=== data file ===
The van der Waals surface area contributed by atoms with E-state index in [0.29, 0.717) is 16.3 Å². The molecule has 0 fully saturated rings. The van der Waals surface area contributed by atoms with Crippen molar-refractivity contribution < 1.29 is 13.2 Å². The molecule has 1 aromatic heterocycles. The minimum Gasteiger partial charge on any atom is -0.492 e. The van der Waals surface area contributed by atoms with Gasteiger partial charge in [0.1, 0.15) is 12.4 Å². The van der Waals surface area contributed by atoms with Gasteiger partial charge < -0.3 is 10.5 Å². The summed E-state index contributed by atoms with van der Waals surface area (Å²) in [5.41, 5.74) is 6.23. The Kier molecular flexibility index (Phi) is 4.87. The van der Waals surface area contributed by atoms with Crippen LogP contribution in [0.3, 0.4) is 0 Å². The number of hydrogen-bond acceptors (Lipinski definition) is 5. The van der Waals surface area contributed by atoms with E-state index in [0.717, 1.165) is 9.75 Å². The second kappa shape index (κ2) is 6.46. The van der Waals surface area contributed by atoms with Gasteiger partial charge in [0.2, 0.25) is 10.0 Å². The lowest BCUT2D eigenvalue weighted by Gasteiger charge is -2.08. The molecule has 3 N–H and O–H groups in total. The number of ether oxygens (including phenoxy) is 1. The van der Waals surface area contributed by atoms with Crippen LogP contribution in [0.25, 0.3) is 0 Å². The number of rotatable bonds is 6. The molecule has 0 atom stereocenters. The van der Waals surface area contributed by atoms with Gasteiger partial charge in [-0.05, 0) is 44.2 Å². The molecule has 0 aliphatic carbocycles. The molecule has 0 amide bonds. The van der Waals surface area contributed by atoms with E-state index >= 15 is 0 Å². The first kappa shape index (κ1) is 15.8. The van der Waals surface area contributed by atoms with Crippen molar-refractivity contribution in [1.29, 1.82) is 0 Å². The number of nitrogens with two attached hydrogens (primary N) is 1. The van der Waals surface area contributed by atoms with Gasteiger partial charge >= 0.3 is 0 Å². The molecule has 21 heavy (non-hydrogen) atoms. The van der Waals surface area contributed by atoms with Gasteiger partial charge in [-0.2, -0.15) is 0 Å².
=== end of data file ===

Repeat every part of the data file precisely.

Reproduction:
The van der Waals surface area contributed by atoms with E-state index in [0.29, 0.717) is 16.3 Å². The molecule has 0 fully saturated rings. The van der Waals surface area contributed by atoms with Crippen molar-refractivity contribution < 1.29 is 13.2 Å². The molecule has 1 aromatic heterocycles. The minimum Gasteiger partial charge on any atom is -0.492 e. The van der Waals surface area contributed by atoms with Gasteiger partial charge in [0.1, 0.15) is 12.4 Å². The van der Waals surface area contributed by atoms with Gasteiger partial charge < -0.3 is 10.5 Å². The summed E-state index contributed by atoms with van der Waals surface area (Å²) in [5.41, 5.74) is 6.23. The Kier molecular flexibility index (Phi) is 4.87. The van der Waals surface area contributed by atoms with Crippen LogP contribution in [0.3, 0.4) is 0 Å². The number of hydrogen-bond acceptors (Lipinski definition) is 5. The van der Waals surface area contributed by atoms with E-state index in [0.717, 1.165) is 9.75 Å². The second kappa shape index (κ2) is 6.46. The van der Waals surface area contributed by atoms with Gasteiger partial charge in [0.2, 0.25) is 10.0 Å². The lowest BCUT2D eigenvalue weighted by Gasteiger charge is -2.08. The molecule has 3 N–H and O–H groups in total. The number of ether oxygens (including phenoxy) is 1. The van der Waals surface area contributed by atoms with Crippen LogP contribution in [0.25, 0.3) is 0 Å². The number of rotatable bonds is 6. The molecule has 0 atom stereocenters. The van der Waals surface area contributed by atoms with Gasteiger partial charge in [-0.05, 0) is 44.2 Å². The molecule has 0 aliphatic carbocycles. The molecule has 0 amide bonds. The van der Waals surface area contributed by atoms with E-state index >= 15 is 0 Å². The first kappa shape index (κ1) is 15.8. The van der Waals surface area contributed by atoms with Crippen molar-refractivity contribution in [1.29, 1.82) is 0 Å². The number of nitrogens with two attached hydrogens (primary N) is 1. The van der Waals surface area contributed by atoms with Gasteiger partial charge >= 0.3 is 0 Å². The molecule has 21 heavy (non-hydrogen) atoms. The van der Waals surface area contributed by atoms with Gasteiger partial charge in [-0.2, -0.15) is 0 Å².